November 30th, 2011 | Specific | 0 Comments
Deception, whether you apply it to yourself or you adopt it in your behaviour towards others, washes through and throughout daily life. It is such a common occurrence that ‘tis nobler wonders whether the deception process requires regulation, perhaps through the issuing of fooling permits. With such a permit, fooling yourself or others would be permitted under certain conditions. Would you queue for a licence to fool?
Of course you wouldn’t – it’s a foolish idea. But there are serious issues involved if you view ‘permits’ in the tile of this post as a verb and not a noun.
What does fooling permit? The short answer is that fooling permits foolishness. A display of ‘fooling’ produces (negative) consequences beyond the display itself – a ‘fooling’ incident’ can degenerate into a foolish game:
Let’s use the evidence from a recent study to illustrate how ‘fooling’ can lead to foolishness. For once, ‘tis nobler doesn’t need to go beyond the report’s heading to make the point (emphasis added):
Ironic Effects of Dietary Supplementation
Illusory Invulnerability Created by Taking Dietary Supplements Licenses Health-Risk Behaviors
People who took what they thought were dietary supplements expressed an intention to do less exercise, a greater intention to pursue pleasurable activities and made poorer food choices than control subjects. The explanatory mechanism was the perceived (but illusory) invulnerability bestowed by the supplements.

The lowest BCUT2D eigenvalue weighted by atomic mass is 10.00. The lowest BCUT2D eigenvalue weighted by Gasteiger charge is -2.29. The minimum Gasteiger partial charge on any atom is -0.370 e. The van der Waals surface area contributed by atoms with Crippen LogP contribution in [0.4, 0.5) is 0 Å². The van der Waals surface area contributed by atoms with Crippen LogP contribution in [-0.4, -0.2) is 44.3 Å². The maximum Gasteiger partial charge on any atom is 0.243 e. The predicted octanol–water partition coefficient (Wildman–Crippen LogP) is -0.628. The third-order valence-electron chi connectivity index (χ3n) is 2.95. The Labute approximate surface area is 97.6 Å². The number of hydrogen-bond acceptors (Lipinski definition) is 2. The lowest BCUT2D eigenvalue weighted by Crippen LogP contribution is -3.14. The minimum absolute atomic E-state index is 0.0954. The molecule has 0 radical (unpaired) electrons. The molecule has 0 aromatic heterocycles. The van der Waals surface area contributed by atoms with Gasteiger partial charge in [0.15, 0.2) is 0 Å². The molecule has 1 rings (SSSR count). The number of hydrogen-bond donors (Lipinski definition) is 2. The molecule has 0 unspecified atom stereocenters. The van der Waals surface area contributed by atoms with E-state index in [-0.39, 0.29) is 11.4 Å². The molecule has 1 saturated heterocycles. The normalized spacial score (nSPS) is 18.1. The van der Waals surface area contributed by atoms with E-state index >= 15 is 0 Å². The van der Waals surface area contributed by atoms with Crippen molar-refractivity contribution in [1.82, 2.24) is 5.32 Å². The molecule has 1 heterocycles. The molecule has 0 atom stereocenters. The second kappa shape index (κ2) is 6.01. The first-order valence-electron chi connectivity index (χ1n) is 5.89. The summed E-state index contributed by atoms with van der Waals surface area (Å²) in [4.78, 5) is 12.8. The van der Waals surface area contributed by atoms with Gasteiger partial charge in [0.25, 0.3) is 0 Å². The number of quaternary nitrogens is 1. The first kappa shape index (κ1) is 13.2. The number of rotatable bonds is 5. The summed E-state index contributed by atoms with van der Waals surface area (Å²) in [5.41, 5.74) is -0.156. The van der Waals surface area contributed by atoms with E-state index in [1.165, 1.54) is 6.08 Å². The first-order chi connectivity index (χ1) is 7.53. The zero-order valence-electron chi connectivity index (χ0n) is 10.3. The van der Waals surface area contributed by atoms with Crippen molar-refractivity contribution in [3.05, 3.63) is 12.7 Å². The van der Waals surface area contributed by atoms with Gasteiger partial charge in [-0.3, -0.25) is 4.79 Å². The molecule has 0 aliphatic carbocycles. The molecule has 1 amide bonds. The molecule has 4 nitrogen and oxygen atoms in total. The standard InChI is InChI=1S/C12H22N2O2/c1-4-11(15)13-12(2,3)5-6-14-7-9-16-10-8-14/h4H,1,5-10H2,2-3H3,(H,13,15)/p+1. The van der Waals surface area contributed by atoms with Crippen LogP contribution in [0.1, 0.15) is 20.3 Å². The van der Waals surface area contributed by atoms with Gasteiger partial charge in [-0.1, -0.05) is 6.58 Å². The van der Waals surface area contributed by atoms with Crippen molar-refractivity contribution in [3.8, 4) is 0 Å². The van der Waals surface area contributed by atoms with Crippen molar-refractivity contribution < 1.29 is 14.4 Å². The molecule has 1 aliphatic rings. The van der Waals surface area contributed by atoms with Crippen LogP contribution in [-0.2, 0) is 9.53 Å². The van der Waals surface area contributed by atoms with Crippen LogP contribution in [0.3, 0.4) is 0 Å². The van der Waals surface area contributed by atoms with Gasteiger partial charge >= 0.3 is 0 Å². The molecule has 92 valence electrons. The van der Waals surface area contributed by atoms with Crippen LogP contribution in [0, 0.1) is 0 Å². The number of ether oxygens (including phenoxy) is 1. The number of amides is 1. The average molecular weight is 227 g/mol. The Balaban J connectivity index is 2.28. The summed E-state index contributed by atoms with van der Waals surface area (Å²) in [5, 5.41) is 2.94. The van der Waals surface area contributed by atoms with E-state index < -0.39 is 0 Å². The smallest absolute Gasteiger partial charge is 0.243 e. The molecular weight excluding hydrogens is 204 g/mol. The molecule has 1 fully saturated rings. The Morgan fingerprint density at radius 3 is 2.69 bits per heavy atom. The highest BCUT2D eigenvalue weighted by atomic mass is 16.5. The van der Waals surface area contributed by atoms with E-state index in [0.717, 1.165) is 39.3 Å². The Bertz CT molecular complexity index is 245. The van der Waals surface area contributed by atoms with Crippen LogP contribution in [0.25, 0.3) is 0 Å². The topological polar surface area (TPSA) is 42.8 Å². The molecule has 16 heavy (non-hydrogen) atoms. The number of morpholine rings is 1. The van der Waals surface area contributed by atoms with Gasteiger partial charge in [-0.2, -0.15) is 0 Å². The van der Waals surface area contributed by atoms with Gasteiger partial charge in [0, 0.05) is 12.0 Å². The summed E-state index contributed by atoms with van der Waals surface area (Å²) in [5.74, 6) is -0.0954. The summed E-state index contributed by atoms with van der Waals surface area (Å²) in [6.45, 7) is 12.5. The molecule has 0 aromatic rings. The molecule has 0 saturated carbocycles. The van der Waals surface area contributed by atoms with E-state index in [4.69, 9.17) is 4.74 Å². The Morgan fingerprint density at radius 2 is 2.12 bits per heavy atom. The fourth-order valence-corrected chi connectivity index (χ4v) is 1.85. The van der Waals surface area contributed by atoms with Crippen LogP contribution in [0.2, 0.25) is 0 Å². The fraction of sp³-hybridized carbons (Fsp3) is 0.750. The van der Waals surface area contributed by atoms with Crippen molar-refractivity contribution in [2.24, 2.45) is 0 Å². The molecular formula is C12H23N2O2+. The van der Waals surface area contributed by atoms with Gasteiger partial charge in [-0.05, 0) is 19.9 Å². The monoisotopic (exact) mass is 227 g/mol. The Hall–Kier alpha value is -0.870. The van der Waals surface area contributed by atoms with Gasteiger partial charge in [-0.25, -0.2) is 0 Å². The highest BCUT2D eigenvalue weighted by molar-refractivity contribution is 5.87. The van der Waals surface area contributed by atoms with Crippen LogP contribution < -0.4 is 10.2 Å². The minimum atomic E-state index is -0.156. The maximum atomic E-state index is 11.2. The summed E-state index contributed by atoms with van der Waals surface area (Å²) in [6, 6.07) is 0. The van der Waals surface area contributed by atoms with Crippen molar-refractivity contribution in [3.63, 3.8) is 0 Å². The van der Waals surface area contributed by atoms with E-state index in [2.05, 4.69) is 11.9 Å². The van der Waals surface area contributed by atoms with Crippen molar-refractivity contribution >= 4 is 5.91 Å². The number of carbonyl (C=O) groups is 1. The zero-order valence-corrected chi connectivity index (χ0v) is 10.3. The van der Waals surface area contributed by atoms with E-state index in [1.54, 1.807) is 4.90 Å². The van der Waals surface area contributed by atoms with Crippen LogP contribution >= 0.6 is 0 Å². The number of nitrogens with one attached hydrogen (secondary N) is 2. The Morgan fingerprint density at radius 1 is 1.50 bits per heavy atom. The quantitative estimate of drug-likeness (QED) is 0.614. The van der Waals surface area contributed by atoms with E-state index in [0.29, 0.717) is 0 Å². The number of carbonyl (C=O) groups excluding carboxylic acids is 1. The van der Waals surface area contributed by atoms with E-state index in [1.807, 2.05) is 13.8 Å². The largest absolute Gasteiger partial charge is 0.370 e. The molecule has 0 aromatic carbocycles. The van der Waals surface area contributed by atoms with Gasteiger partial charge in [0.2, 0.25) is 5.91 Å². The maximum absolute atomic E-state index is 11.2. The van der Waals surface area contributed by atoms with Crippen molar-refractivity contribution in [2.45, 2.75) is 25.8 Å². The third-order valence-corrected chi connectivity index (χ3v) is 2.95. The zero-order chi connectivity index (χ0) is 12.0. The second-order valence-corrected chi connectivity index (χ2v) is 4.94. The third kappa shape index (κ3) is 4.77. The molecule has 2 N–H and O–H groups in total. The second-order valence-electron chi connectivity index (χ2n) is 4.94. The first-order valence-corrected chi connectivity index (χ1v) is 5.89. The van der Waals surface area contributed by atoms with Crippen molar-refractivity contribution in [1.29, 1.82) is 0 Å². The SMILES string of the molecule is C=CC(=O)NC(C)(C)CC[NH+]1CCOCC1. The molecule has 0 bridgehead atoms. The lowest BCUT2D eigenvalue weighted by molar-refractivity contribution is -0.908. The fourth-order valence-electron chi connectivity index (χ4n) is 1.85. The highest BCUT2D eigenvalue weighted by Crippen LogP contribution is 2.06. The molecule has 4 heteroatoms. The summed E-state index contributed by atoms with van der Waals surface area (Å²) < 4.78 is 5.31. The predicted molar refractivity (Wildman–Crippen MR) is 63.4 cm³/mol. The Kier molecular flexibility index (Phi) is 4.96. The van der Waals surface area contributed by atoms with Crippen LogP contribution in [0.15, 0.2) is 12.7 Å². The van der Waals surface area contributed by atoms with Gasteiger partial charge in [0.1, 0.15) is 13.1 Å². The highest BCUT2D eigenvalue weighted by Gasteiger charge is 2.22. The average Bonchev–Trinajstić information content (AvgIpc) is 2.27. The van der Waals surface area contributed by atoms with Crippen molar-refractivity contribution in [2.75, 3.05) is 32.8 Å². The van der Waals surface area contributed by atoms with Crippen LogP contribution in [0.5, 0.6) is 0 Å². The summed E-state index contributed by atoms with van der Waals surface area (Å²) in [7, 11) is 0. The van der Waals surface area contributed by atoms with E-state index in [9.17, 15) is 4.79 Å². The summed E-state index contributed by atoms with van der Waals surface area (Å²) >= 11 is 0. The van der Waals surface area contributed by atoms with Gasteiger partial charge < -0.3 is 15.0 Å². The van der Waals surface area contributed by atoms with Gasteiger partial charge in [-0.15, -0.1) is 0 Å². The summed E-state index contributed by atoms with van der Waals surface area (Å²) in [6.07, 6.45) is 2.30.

Relative to the benefits of a balanced diet, there is always the chance of some ‘fooling’ to support supplements. But the most worrying aspect of this study is that this ‘fooling’ behaviour promoted foolish behaviour; it’s as though supplements can be seen as validating an unbalanced diet and an unbalanced lifestyle.
Within the borders of the ‘fooling’, (self-) deception can be unhelpful through to upsetting and destructive. However, ‘fooling’ need not stay within its borders and this is how the original (self-) deception creates more problems.
The question remains – who are you fooling? Following on from this question, ‘tis nobler can now add – are you being foolish? ‘Fooling’ does not always produce ‘foolish’ but it may be that ‘foolish’ is always preceded by fooling. It would be foolish to ignore the effects of ‘fooling’ and it would be foolish to ignore that ‘fooling’ is a cause of foolishness.
Do foolish games come from ‘fooling’ games?